Once in a while the results of a study comes along that makes you scratch your head and think about it a bit more.  In this case - Grandmothers of students who are failing a class are 50 times more likely to die than those of other students, according to a study quoted in the current issue of the Chronicle of Higher Education.  More broadly, the study found, grandmothers in general are 10 times more likely to die before a midterm, and 19 times more likely to die before a final exam.  Another reason to keep our grades up?  This was forwarded to me by Lawrence Pintak at WSU.

John Barrett checks in with news about KMCQ (104.5 FM)….Their studio building on Dexter is being demolished and they are looking for a new location.  Despite rumors that the station has been sold, they have recently purchased a new studio and automation equipment.  This station, if you recall, was part of a multi-station shuffle that moved the station from The Dalles, Oregon to its present COL, Covington, WA.  The station operates with very modest power from Cougar Mt.

Speaking of radio station studio moves – With much fanfare, KEXP is moving to a historic part of the Seattle Center from their present studios, also on Dexter Ave.

We recently lost a long time entertainer that worked in radio, TV, cartoons etc.  Gary Owens, the announcer/funny man that we watched on ‘Laugh-in’ was 80.  His trademarks included – Holding his hand over his ear while he used his deep ‘announcer-voice’ and the phrase – ‘Beautiful downtown Burbank’.  For me there was always a personal connection to that line as that was where I was born.  Many times, when someone would ask where I was born, I would put my hand over my ear and say, "Beautiful Downtown ……………", just to hear the person respond with Burbank.  Thanks Gary!

The ‘Big Show’ in the dessert is not far away and this may be the year of the drone.  Especially in light of the fact that the FAA recently proposed a set of rules for the use of these things.  They have to weigh less than 55 pounds and not fly higher than 500 feet and stay below 100 mph and their operators will have to obtain a certificate from the FAA.  Apparently Amazon’s plan of using the gizmos for package deliver has been nixed.  The use of camera mounted drones for ENG work appears to be a natural.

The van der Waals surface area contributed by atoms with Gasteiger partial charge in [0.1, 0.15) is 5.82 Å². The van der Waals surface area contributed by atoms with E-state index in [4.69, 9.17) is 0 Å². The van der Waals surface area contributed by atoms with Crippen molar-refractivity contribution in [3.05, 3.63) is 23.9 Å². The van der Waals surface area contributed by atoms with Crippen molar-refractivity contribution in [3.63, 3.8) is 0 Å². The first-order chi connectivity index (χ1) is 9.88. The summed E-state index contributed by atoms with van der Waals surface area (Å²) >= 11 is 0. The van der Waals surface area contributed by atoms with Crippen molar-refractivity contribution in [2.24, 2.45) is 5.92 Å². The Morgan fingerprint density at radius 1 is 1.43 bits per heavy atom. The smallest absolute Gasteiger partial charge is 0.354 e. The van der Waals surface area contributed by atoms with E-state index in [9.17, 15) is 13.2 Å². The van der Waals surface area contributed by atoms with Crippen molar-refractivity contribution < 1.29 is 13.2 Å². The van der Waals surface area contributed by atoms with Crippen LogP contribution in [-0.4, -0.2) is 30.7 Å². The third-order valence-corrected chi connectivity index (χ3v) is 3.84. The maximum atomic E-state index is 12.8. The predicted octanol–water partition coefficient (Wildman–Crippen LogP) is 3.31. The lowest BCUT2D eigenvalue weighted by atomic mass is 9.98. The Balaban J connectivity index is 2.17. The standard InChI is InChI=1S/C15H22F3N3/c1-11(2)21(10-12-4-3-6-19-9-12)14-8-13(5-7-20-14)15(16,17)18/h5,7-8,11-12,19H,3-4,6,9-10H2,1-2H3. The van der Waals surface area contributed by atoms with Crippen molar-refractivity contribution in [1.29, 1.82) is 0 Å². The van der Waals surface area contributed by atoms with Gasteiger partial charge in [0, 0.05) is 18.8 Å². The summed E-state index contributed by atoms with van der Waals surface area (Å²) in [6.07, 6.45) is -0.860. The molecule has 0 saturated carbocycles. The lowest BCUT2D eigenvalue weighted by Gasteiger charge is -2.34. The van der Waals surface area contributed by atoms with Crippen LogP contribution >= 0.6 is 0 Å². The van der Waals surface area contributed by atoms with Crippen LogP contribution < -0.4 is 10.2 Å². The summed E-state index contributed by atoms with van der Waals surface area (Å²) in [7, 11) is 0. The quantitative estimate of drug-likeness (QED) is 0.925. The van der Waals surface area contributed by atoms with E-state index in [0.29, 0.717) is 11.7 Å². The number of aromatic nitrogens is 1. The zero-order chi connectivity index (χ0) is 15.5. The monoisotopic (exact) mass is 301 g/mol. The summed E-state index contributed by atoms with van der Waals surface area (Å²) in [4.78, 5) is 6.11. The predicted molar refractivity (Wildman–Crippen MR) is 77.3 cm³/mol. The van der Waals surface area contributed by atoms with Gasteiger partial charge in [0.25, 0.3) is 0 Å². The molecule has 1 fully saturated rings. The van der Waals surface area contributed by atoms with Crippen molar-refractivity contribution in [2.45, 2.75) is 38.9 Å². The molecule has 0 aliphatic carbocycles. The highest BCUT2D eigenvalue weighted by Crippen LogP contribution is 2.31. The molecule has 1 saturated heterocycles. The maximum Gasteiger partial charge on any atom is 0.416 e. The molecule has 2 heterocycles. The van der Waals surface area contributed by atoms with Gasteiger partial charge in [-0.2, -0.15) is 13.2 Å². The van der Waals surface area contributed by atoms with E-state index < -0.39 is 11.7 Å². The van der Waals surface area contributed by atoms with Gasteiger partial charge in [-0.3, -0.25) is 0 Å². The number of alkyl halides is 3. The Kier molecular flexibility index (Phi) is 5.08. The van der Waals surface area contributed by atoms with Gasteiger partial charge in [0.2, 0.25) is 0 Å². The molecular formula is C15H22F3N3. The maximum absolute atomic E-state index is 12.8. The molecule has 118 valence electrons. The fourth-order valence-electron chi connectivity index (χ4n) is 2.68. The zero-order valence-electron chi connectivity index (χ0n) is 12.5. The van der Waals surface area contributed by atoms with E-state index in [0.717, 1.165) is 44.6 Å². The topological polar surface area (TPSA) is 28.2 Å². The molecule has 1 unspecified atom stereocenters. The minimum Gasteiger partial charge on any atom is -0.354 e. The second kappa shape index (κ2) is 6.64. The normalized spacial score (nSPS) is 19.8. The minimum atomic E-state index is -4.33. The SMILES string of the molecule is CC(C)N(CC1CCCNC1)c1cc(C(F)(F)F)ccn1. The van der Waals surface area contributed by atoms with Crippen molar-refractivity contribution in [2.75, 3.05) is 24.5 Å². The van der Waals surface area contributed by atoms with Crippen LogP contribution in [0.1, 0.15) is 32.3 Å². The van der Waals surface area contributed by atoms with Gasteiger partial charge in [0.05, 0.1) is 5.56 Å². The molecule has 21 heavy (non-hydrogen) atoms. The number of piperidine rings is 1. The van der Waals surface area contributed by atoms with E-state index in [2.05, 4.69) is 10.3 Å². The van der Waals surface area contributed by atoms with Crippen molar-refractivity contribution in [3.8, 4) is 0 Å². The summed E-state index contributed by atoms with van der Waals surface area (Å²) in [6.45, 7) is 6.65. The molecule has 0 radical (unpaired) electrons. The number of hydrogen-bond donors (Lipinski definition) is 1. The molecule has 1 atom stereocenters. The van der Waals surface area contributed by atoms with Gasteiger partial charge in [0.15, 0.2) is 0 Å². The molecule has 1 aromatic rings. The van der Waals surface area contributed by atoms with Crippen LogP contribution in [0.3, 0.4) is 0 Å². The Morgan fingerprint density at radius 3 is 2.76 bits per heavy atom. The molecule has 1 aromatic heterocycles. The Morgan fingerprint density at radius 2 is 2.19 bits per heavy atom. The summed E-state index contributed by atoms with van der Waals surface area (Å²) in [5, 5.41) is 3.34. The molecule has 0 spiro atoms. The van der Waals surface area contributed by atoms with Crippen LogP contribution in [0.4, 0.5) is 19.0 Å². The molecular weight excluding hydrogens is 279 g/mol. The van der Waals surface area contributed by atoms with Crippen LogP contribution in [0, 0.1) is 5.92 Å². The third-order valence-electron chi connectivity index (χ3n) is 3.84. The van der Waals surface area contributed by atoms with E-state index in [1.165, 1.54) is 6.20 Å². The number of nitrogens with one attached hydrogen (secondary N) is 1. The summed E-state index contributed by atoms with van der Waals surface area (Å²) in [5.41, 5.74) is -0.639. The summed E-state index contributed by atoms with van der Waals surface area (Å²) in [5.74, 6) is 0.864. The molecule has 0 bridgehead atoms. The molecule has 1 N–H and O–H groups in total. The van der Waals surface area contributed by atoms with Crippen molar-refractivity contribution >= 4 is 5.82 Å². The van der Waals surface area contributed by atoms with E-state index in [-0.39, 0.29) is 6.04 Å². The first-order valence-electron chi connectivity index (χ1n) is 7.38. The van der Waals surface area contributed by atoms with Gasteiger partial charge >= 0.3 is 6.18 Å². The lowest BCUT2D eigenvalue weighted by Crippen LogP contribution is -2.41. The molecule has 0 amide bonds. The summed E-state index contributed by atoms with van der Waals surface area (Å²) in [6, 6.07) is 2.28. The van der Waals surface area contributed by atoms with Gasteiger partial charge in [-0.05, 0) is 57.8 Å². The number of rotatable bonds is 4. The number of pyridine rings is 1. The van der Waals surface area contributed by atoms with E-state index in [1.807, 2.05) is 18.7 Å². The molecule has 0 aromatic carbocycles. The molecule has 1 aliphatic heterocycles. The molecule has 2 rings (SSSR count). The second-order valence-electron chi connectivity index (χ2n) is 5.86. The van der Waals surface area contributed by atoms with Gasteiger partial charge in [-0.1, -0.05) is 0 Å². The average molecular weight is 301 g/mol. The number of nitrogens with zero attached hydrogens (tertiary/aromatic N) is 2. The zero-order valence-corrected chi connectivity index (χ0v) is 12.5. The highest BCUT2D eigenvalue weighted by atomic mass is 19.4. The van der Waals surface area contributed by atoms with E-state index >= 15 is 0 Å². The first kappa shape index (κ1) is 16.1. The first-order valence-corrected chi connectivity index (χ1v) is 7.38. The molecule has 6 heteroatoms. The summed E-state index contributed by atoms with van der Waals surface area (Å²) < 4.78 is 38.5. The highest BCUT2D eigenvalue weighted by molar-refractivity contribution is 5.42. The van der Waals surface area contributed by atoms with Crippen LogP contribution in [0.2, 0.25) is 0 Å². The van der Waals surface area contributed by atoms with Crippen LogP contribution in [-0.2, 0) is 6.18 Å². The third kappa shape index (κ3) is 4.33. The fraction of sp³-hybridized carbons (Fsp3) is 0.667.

The term "drone" is new to many.  I first heard it when I was in high school as a friend had an engine from a military drone that we were always talking about putting in a go-cart.  In this case the engine was a 4 cylinder, opposed, air-cooled model made by a popular maker of chain-saws used by the military.  In recent years drones have become more sophisticated due to many technical advancements.  The term drone appears to be applied to any remotely controlled aircraft.  The term Quad-Copter fell out of favor and the word drone was applied and the rest is history.  Like all things, there is an effort to have a group of letters replace the name – UAS or Unmanned Aircraft Systems is being suggested.

Several years ago I recall watching a U-Tube video of what was then called a Quad-Copter….It was pretty amazing in what it could do.  My first thought was, why did it take us so long to come up with a device like this?  Soon these things were available from a number of sources as toys.  The marriage of Lithium batteries, a quad-copter, gyro-stabilization and broadcast quality miniature cameras and we had a device that had oodles of potential for our industry.  Perhaps you have already seen spots using them…I recall a great one where they were flying over a large auto-dealership.  I’m sure that a lot of news content has been aired using them already…The door is open and Las Vegas is likely to be filled with vendors for the latest, gotta have device.